The Honorable John A. Boehner April 28, 2003 Page 2 Unclear Regulatory Authority: Governmental authority for regulating AHPs should be clearly specified. Absent this clarification, it is likely that nobody will be regulating AHPs or that there will be conflicting regulation. When regulatory authority is unclear, consumers have no place to turn for redress. Unclear State Assessment Authority: The authority to levy assessments will depend on what governmental body has regulatory authority over AHPs. It should be clear what states are allowed to do with assessments generated by AHPs. Actuarial Certification: The definition of a “qualified actuary” should require membership in the American Academy of Actuaries and should specify that the individual must have pertinent health actuarial expertise. Other Concerns: Anticipated expense reductions are unlikely to materialize. Issues Contributing to an Unlevel Playing Field and Subsequent Destabilization of the SmallGroup Market Allowable Rating Practice Differences Contribute to an Unlevel Playing Field Section 805(a)(2)3 requires that contribution rates must be nondiscriminatory with regard to individual participants. It also states that contribution rates for any participating small employer must not vary on the basis of any health status-related factor or the small employer's type of business or industry. However, the term “contribution rates” is not defined. Clarification of whether this refers to a contribution by an individual within a small employer group or the rate an individual employer within an AHP pays is necessary. If this is intended to eliminate the possibility of varying rates for individual small employers by health status, there is a conflict in the language of the paragraphs that follow. The language states that nothing in the bill shall be construed to preclude an AHP from varying contribution rates for small employers to the extent allowed under the state for regulating small group insurance rates. Later in the legislation, it allows an AHP to choose a single state as its “applicable authority” and it need only follow the rating rules of that state for the nationwide plan. If an AHP chooses a state that has no restrictions on small group rates, it seems the limitation on varying contribution rates by health status is not enforceable, thereby resulting in cherry-picking. This provision would permit an AHP to be exempt from small-group rating laws, which have been enacted by many states. The AHP could charge small employers with less healthy employees a higher rate than would be permitted for health insurers operating under the small-employer rating restrictions. The result would be that small employers whose employees are greater health risks are more likely to obtain coverage from the private health insurance market, where rates are limited, than through AHPs, who may not have the same limitations. State small group legislation sought to eliminate this sort of selection in the market by requiring health insurers to put all their small groups in one pool and to limit the premium charged to one employer relative to another. Introducing AHPs that are not required to adhere to the same rating rules brings selection back into the market. The consequence will be that the rates for the two pools will diverge, causing further instability in an already fragile market.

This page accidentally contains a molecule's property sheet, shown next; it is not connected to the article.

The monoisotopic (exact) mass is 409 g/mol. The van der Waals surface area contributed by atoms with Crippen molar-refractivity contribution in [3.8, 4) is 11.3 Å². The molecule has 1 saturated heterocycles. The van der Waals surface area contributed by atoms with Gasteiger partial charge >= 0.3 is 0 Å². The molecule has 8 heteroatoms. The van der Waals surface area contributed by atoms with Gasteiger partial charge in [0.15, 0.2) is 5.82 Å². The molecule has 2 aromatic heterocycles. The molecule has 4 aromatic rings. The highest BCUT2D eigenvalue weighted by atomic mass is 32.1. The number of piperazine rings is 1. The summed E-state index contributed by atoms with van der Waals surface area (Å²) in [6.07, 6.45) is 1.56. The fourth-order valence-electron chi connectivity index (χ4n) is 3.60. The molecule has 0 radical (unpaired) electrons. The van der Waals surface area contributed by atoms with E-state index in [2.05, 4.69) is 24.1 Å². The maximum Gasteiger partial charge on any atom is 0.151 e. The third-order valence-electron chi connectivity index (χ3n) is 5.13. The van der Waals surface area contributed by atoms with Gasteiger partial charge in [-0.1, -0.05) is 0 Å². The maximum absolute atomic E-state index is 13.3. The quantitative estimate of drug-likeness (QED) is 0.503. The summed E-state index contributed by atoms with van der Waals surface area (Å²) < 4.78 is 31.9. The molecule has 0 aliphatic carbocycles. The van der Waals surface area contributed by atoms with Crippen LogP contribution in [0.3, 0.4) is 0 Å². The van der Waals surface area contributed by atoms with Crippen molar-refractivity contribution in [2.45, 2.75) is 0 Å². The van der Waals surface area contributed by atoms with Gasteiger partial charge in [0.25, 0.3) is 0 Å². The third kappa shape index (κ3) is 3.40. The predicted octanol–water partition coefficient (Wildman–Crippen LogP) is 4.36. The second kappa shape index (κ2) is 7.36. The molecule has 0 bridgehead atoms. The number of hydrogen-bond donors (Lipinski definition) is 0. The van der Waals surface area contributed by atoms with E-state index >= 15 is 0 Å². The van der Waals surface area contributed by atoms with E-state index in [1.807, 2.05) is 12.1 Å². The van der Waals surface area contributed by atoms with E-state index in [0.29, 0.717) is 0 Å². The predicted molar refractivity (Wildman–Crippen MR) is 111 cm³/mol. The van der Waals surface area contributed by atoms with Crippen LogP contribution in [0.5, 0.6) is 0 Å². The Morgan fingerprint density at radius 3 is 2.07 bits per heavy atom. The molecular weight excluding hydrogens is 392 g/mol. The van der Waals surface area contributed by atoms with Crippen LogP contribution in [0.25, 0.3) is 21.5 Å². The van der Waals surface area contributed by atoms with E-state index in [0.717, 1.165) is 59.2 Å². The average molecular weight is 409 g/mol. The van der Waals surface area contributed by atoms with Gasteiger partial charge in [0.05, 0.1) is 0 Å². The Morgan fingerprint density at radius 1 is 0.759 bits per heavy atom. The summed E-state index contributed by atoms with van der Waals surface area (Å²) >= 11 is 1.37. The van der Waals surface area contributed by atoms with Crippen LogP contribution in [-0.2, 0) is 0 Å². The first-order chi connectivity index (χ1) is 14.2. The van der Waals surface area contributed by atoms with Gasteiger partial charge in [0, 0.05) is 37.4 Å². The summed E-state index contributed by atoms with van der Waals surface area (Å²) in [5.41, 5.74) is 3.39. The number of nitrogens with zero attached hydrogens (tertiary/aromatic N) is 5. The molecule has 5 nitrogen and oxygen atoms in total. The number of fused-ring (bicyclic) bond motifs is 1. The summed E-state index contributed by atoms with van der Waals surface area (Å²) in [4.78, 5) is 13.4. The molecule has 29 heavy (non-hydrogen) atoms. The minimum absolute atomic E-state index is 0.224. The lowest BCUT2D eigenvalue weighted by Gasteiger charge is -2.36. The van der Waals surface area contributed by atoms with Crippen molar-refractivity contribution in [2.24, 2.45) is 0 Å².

The section references in our comment letter are to those sections of ERISA as amended by H.R. 660 and S. 545.